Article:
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Friday, 5 February, 1999, 01:16 GMT
Call to ration varicose vein surgery
Varicose vein
Varicose vein surgery costs the NHS up to 600m a year
The NHS could save millions of pounds by rationing unnecessary varicose vein operations, says new research.

An Edinburgh study shows that there is no reliable link between pains and aches in the legs and varicose veins.

And much surgery may have little beneficial health effect.

The Edinburgh University researchers say many people complain of pains and aches, believing this will help them get surgery when their main reason for wanting it is cosmetic.

More than 50,000 varicose vein operations are carried out in England and Wales every year at a cost of between 400m and 600m.

Varicose veins have been linked to a number of symptoms, including swelling, itchy legs, cramps and heavy limbs.

The presence of one or more of the symptoms is an important factor in whether doctors will suggest surgery.

But the researchers say little work has been done on the link between symptoms of vein disorders and disease.

Aches and pains

They studied 1,566 people aged 18 to 64. They found that women were much more likely than men to complain of aches and pains in their legs although men were more likely to have varicose veins.

Women most commonly complained of aching in their legs, while men complained of cramps.

In men, only itching was significantly linked to varicose veins while in women symptoms of stress, heavy limbs, aching and itching all indicated varicose vein problems.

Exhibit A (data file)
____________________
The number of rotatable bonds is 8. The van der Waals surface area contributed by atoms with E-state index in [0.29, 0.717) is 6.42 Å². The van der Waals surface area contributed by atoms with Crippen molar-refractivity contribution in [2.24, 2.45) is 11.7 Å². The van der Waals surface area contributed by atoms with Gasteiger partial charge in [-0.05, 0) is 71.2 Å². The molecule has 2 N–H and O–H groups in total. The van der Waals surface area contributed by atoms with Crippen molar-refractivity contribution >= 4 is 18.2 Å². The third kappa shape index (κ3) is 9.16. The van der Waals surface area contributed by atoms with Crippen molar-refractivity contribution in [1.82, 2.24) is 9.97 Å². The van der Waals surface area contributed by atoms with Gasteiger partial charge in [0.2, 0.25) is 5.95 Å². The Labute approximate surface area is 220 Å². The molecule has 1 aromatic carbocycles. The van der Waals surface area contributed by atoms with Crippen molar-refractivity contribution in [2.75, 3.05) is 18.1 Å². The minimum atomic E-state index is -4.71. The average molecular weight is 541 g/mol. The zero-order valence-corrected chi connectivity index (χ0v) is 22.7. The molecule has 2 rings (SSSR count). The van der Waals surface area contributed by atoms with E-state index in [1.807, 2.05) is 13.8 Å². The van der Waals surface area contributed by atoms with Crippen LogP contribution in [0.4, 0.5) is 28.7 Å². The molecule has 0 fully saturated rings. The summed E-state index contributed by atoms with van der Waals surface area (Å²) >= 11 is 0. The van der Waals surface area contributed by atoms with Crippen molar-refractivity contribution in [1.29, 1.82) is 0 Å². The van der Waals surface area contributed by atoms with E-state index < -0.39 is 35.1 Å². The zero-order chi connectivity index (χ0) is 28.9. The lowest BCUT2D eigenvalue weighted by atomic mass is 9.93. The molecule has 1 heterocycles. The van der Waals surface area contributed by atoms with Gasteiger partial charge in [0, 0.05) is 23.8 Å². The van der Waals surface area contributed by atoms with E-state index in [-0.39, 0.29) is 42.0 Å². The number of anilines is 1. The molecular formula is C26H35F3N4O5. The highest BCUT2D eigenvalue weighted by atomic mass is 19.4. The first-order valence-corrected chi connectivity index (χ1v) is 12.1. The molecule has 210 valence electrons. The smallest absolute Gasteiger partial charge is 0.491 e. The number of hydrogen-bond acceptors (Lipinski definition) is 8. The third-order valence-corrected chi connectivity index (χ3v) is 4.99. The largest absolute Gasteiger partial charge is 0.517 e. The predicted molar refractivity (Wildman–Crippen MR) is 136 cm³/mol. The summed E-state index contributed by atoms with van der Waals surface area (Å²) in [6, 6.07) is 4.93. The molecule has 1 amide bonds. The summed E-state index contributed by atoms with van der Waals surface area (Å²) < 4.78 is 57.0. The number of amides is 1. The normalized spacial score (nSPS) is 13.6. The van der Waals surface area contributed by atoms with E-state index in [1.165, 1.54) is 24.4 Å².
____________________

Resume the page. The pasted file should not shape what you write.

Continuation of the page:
The researchers found, however, that the symptoms were very common in people who did not have varicose veins and that they increased with age.

Writing in the British Medical Journal, they say: "Although tens of thousands of varicose vein operations are performed in the United Kingdom each year, the scientific basis for this activity is lacking."

They say there is little evidence to show a link between the symptoms and varicose veins and that operating on varicose veins improves the symptoms.

"It is therefore unsurprising that funding bodies in the United Kingdom are becoming increasingly reluctant to pay for the surgical treatment of venous disease," they write.

They suggest that surgery should be targeted at those most likely to benefit from it.

This can be discovered, they say, by taking a careful clinical history and examination of the patient.

Varicose veins are caused by a weakness in the walls of veins which caused the veins to swell.

The condition is usually inherited and is most prevalent in Europe and North America.

See also:

24 Sep 98 | Health
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09 Jan 99 | Health
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